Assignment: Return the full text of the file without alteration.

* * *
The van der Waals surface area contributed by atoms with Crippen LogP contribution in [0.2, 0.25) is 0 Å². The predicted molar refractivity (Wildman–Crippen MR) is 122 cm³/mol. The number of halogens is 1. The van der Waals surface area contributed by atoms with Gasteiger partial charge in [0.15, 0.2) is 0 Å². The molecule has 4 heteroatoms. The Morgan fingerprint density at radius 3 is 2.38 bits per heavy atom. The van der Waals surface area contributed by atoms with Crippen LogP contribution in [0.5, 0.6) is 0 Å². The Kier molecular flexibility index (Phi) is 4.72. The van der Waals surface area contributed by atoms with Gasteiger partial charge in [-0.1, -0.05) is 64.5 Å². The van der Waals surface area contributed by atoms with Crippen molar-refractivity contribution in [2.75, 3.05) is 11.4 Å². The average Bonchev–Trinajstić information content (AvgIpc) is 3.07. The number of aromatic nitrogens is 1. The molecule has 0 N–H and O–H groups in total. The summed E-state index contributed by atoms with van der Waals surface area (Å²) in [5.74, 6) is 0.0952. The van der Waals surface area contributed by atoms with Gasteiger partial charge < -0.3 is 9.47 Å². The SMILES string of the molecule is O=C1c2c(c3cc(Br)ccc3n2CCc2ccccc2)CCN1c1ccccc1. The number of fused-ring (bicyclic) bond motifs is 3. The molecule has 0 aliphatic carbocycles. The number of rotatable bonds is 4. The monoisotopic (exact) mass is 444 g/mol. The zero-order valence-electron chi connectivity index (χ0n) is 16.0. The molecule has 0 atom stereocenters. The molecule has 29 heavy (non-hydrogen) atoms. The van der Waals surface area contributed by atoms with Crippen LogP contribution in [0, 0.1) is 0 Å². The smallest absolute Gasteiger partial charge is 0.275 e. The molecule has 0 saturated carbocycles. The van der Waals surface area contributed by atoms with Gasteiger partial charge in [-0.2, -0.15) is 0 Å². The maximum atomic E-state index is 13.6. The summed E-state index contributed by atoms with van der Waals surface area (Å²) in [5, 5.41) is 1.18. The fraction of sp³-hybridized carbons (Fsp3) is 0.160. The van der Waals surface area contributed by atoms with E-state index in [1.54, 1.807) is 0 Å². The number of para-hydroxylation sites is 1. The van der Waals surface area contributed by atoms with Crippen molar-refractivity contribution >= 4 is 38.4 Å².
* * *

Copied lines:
The van der Waals surface area contributed by atoms with Crippen LogP contribution in [0.2, 0.25) is 0 Å². The predicted molar refractivity (Wildman–Crippen MR) is 122 cm³/mol. The number of halogens is 1. The van der Waals surface area contributed by atoms with Gasteiger partial charge in [0.15, 0.2) is 0 Å². The molecule has 4 heteroatoms. The Morgan fingerprint density at radius 3 is 2.38 bits per heavy atom. The van der Waals surface area contributed by atoms with Crippen LogP contribution in [0.5, 0.6) is 0 Å². The Kier molecular flexibility index (Phi) is 4.72. The van der Waals surface area contributed by atoms with Gasteiger partial charge in [-0.1, -0.05) is 64.5 Å². The van der Waals surface area contributed by atoms with Crippen molar-refractivity contribution in [2.75, 3.05) is 11.4 Å². The average Bonchev–Trinajstić information content (AvgIpc) is 3.07. The number of aromatic nitrogens is 1. The molecule has 0 N–H and O–H groups in total. The summed E-state index contributed by atoms with van der Waals surface area (Å²) in [5.74, 6) is 0.0952. The van der Waals surface area contributed by atoms with Gasteiger partial charge < -0.3 is 9.47 Å². The SMILES string of the molecule is O=C1c2c(c3cc(Br)ccc3n2CCc2ccccc2)CCN1c1ccccc1. The number of fused-ring (bicyclic) bond motifs is 3. The molecule has 0 aliphatic carbocycles. The number of rotatable bonds is 4. The monoisotopic (exact) mass is 444 g/mol. The zero-order valence-electron chi connectivity index (χ0n) is 16.0. The molecule has 0 atom stereocenters. The molecule has 29 heavy (non-hydrogen) atoms. The van der Waals surface area contributed by atoms with Crippen LogP contribution in [0, 0.1) is 0 Å². The smallest absolute Gasteiger partial charge is 0.275 e. The molecule has 0 saturated carbocycles. The van der Waals surface area contributed by atoms with Gasteiger partial charge in [-0.2, -0.15) is 0 Å². The maximum atomic E-state index is 13.6. The summed E-state index contributed by atoms with van der Waals surface area (Å²) in [5, 5.41) is 1.18. The fraction of sp³-hybridized carbons (Fsp3) is 0.160. The van der Waals surface area contributed by atoms with E-state index in [1.54, 1.807) is 0 Å². The number of para-hydroxylation sites is 1. The van der Waals surface area contributed by atoms with Crippen molar-refractivity contribution >= 4 is 38.4 Å².